10. LinkedIn Jobs
If you’ve already got a LinkedIn profile (and you really should), don’t let it just sit there. Networking goes a long way in the freelance world, and LinkedIn is a great resource to do some networking through common connections.
While you’re doing that networking, check out the Jobs section and sign up for email alerts when jobs are posted that match your interests. Many will be location-based, but who’s to say you can’t approach these employers with a proposal for freelance writing services? Maybe they need someone to fill the gap in the hiring interim, or maybe the job could just as easily be done remotely but they hadn’t considered that.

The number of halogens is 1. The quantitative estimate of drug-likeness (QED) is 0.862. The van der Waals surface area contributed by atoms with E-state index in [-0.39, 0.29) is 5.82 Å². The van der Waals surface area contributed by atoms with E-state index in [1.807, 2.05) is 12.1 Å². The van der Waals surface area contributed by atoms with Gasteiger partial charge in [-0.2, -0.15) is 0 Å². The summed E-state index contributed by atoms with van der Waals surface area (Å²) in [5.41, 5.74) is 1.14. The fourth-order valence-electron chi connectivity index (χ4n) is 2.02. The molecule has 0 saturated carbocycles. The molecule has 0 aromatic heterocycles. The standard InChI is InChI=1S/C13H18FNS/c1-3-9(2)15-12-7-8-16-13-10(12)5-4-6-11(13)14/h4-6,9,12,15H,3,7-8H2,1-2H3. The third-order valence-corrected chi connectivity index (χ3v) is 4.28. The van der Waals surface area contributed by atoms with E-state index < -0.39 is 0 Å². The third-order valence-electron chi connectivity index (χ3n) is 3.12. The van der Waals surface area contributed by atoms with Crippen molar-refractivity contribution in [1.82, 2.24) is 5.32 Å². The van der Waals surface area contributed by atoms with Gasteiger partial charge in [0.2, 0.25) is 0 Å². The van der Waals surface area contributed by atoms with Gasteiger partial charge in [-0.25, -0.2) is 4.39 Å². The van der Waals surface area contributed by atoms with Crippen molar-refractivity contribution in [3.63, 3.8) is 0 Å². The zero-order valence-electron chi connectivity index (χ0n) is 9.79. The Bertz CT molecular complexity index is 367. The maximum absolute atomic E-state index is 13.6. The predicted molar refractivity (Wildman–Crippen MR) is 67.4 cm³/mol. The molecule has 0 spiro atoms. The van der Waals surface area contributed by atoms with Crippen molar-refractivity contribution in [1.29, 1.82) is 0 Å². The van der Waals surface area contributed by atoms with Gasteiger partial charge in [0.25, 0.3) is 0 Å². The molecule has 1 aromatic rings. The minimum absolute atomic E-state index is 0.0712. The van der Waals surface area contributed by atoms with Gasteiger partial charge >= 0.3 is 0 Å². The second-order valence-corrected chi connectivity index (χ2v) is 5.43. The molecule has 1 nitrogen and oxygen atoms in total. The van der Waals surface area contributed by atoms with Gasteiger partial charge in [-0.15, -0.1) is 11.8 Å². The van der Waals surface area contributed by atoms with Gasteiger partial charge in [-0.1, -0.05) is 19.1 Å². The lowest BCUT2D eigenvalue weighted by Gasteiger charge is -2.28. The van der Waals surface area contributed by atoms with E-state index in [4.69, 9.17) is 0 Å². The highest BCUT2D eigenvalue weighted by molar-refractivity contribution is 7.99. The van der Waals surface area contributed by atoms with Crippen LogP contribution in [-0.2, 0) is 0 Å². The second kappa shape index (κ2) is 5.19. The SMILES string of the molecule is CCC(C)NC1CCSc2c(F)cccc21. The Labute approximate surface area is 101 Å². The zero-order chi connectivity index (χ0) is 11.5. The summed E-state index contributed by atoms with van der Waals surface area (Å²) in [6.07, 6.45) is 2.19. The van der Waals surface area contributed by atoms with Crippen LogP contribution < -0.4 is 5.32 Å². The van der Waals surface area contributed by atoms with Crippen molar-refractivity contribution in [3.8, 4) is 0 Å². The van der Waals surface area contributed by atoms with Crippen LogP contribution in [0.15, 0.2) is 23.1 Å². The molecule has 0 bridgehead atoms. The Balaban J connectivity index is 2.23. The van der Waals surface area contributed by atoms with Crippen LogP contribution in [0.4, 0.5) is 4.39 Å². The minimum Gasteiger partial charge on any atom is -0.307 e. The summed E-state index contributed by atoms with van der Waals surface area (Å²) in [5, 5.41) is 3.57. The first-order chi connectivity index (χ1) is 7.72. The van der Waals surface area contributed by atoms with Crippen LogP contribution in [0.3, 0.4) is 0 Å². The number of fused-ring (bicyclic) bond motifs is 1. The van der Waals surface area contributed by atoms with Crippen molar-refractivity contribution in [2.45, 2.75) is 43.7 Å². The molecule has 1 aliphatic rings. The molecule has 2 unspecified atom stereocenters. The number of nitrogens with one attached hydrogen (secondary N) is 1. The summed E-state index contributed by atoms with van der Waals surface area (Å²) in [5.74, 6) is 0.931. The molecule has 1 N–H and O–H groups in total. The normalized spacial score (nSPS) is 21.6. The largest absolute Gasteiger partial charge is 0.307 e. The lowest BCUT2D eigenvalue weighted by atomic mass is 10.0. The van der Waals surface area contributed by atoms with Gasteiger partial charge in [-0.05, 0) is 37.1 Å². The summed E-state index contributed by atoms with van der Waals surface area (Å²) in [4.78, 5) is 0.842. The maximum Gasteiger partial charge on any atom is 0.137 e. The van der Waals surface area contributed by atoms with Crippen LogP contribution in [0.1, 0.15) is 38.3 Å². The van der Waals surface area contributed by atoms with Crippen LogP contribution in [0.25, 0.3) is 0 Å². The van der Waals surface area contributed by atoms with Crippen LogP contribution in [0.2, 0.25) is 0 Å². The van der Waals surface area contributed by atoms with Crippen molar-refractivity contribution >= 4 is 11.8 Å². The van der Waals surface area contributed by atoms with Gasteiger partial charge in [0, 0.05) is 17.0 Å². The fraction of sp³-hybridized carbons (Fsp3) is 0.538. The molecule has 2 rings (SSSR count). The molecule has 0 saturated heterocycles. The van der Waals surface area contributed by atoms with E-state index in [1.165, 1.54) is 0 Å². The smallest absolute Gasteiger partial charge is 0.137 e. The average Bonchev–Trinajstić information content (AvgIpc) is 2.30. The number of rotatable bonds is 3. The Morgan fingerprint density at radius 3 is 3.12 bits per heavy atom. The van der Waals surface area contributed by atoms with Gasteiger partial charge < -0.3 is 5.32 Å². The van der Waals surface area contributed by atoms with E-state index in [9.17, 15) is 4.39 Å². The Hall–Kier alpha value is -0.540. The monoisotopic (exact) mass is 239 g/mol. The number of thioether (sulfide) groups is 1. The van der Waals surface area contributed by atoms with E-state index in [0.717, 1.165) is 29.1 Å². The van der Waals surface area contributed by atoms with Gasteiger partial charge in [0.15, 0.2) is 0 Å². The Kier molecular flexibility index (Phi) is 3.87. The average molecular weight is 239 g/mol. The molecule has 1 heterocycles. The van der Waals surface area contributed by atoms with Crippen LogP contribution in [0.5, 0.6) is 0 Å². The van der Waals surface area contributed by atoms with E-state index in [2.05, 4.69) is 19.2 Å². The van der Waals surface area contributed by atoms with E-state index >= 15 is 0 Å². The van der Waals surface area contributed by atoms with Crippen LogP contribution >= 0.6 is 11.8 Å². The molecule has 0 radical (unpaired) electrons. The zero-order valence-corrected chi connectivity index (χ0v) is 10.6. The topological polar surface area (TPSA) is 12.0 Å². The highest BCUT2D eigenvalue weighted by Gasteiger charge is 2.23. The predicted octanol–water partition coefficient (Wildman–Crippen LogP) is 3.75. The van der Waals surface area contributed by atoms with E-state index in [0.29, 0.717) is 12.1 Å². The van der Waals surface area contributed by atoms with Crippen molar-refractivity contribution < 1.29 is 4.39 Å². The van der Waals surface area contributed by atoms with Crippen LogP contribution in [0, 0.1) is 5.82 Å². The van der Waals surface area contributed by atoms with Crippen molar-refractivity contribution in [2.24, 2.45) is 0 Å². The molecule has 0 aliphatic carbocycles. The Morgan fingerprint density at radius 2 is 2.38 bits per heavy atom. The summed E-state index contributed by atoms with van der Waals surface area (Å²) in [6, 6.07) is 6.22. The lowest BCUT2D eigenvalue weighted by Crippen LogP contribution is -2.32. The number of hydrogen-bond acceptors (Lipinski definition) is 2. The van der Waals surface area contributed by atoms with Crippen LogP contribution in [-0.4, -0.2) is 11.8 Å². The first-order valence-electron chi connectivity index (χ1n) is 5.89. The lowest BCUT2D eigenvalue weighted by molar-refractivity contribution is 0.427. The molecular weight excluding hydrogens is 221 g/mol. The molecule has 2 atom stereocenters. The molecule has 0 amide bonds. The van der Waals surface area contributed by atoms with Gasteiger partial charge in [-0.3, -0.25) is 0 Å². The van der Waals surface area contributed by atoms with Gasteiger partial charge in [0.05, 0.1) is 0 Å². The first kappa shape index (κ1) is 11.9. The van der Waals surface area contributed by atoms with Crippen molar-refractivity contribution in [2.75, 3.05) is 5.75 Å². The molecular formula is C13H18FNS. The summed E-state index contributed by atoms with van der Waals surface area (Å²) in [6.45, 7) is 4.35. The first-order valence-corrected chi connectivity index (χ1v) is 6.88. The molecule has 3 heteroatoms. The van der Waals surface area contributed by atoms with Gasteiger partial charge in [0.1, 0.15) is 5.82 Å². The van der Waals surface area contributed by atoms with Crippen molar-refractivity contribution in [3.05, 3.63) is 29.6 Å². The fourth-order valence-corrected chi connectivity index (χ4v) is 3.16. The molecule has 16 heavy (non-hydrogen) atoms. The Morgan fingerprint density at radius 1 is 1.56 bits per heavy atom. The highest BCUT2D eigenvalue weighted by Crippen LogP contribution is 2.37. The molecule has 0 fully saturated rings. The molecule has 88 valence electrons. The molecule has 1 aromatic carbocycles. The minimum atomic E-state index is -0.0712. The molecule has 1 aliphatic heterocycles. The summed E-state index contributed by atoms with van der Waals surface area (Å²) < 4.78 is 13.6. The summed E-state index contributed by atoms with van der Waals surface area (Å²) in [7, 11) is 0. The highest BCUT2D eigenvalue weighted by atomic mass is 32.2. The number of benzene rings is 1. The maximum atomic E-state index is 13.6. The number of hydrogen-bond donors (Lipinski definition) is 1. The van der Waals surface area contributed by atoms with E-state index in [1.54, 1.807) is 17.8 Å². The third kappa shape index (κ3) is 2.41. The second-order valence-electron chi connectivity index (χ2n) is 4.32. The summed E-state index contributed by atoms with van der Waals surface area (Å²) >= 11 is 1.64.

Pro tip: You know that “people who’ve recently viewed your profile” notification you see when you sign into LinkedIn? If you don’t recognize some of the names, why not reach out to them and say “I see you’ve looked at my profile. I’d love to explore if there are any ways we can help each other.” Can’t hurt to try, right?
Sites to avoid
Especially if you’re just starting out, it’s tempting to be lured into content mills like Demand Studios or free-for-alls like Guru, oDesk and Elance, where it looks like you might stand a better chance to land something even if you don’t have the biggest portfolio yet.